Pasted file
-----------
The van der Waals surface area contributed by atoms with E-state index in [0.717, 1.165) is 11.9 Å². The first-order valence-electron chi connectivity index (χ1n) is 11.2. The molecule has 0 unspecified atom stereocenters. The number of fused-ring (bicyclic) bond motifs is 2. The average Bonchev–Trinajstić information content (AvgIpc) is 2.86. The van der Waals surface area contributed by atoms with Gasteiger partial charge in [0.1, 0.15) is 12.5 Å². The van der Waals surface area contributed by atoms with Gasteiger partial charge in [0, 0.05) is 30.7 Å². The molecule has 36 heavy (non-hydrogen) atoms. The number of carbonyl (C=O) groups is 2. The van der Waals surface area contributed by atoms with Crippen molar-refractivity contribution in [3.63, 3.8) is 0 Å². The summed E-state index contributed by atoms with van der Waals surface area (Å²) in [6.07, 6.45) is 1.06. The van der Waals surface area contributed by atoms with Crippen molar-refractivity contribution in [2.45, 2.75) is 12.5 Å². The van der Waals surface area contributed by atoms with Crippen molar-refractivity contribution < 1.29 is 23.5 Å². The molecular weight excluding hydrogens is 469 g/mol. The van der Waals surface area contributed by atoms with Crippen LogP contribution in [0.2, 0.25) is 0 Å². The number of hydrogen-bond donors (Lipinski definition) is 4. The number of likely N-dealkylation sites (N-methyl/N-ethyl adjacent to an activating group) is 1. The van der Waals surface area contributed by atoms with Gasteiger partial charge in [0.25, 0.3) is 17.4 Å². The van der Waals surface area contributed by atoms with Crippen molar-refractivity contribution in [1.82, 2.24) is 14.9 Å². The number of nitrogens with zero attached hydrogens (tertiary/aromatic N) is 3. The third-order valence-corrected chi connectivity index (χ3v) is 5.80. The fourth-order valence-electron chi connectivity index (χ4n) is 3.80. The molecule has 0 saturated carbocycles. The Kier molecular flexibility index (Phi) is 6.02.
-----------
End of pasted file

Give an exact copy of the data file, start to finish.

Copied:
The van der Waals surface area contributed by atoms with E-state index in [0.717, 1.165) is 11.9 Å². The first-order valence-electron chi connectivity index (χ1n) is 11.2. The molecule has 0 unspecified atom stereocenters. The number of fused-ring (bicyclic) bond motifs is 2. The average Bonchev–Trinajstić information content (AvgIpc) is 2.86. The van der Waals surface area contributed by atoms with Gasteiger partial charge in [0.1, 0.15) is 12.5 Å². The van der Waals surface area contributed by atoms with Gasteiger partial charge in [0, 0.05) is 30.7 Å². The molecule has 36 heavy (non-hydrogen) atoms. The number of carbonyl (C=O) groups is 2. The van der Waals surface area contributed by atoms with Crippen molar-refractivity contribution in [3.63, 3.8) is 0 Å². The summed E-state index contributed by atoms with van der Waals surface area (Å²) in [6.07, 6.45) is 1.06. The van der Waals surface area contributed by atoms with Crippen molar-refractivity contribution in [2.45, 2.75) is 12.5 Å². The van der Waals surface area contributed by atoms with Crippen molar-refractivity contribution < 1.29 is 23.5 Å². The molecular weight excluding hydrogens is 469 g/mol. The van der Waals surface area contributed by atoms with Crippen LogP contribution in [0.2, 0.25) is 0 Å². The number of hydrogen-bond donors (Lipinski definition) is 4. The number of likely N-dealkylation sites (N-methyl/N-ethyl adjacent to an activating group) is 1. The van der Waals surface area contributed by atoms with Gasteiger partial charge in [0.25, 0.3) is 17.4 Å². The van der Waals surface area contributed by atoms with Crippen molar-refractivity contribution in [1.82, 2.24) is 14.9 Å². The number of nitrogens with zero attached hydrogens (tertiary/aromatic N) is 3. The third-order valence-corrected chi connectivity index (χ3v) is 5.80. The fourth-order valence-electron chi connectivity index (χ4n) is 3.80. The molecule has 0 saturated carbocycles. The Kier molecular flexibility index (Phi) is 6.02.